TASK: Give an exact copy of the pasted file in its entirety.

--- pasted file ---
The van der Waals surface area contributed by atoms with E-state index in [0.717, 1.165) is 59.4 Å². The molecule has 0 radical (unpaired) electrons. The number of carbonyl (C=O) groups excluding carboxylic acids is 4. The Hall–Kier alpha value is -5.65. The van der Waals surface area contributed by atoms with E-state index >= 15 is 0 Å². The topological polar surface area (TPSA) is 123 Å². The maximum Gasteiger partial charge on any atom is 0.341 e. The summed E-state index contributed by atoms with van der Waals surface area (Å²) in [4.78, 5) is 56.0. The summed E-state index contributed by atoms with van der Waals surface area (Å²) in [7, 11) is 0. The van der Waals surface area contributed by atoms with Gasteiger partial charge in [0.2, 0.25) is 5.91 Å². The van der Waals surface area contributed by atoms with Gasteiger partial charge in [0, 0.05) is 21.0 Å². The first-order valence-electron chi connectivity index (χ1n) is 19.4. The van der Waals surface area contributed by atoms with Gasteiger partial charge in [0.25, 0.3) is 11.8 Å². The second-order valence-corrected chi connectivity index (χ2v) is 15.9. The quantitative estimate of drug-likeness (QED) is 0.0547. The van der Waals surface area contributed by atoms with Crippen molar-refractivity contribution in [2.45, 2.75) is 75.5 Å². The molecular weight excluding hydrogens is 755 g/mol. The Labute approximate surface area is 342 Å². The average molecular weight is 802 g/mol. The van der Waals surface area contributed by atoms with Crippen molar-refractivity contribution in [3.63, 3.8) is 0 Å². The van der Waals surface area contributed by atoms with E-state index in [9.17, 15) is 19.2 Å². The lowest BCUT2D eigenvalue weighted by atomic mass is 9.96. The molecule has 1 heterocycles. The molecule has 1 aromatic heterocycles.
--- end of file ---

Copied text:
The van der Waals surface area contributed by atoms with E-state index in [0.717, 1.165) is 59.4 Å². The molecule has 0 radical (unpaired) electrons. The number of carbonyl (C=O) groups excluding carboxylic acids is 4. The Hall–Kier alpha value is -5.65. The van der Waals surface area contributed by atoms with E-state index >= 15 is 0 Å². The topological polar surface area (TPSA) is 123 Å². The maximum Gasteiger partial charge on any atom is 0.341 e. The summed E-state index contributed by atoms with van der Waals surface area (Å²) in [4.78, 5) is 56.0. The summed E-state index contributed by atoms with van der Waals surface area (Å²) in [7, 11) is 0. The van der Waals surface area contributed by atoms with Gasteiger partial charge in [0.2, 0.25) is 5.91 Å². The van der Waals surface area contributed by atoms with Gasteiger partial charge in [0, 0.05) is 21.0 Å². The first-order valence-electron chi connectivity index (χ1n) is 19.4. The van der Waals surface area contributed by atoms with Gasteiger partial charge in [0.25, 0.3) is 11.8 Å². The second-order valence-corrected chi connectivity index (χ2v) is 15.9. The quantitative estimate of drug-likeness (QED) is 0.0547. The van der Waals surface area contributed by atoms with Crippen molar-refractivity contribution in [2.45, 2.75) is 75.5 Å². The molecular weight excluding hydrogens is 755 g/mol. The Labute approximate surface area is 342 Å². The average molecular weight is 802 g/mol. The van der Waals surface area contributed by atoms with Crippen molar-refractivity contribution in [3.63, 3.8) is 0 Å². The van der Waals surface area contributed by atoms with E-state index in [9.17, 15) is 19.2 Å². The lowest BCUT2D eigenvalue weighted by atomic mass is 9.96. The molecule has 1 heterocycles. The molecule has 1 aromatic heterocycles.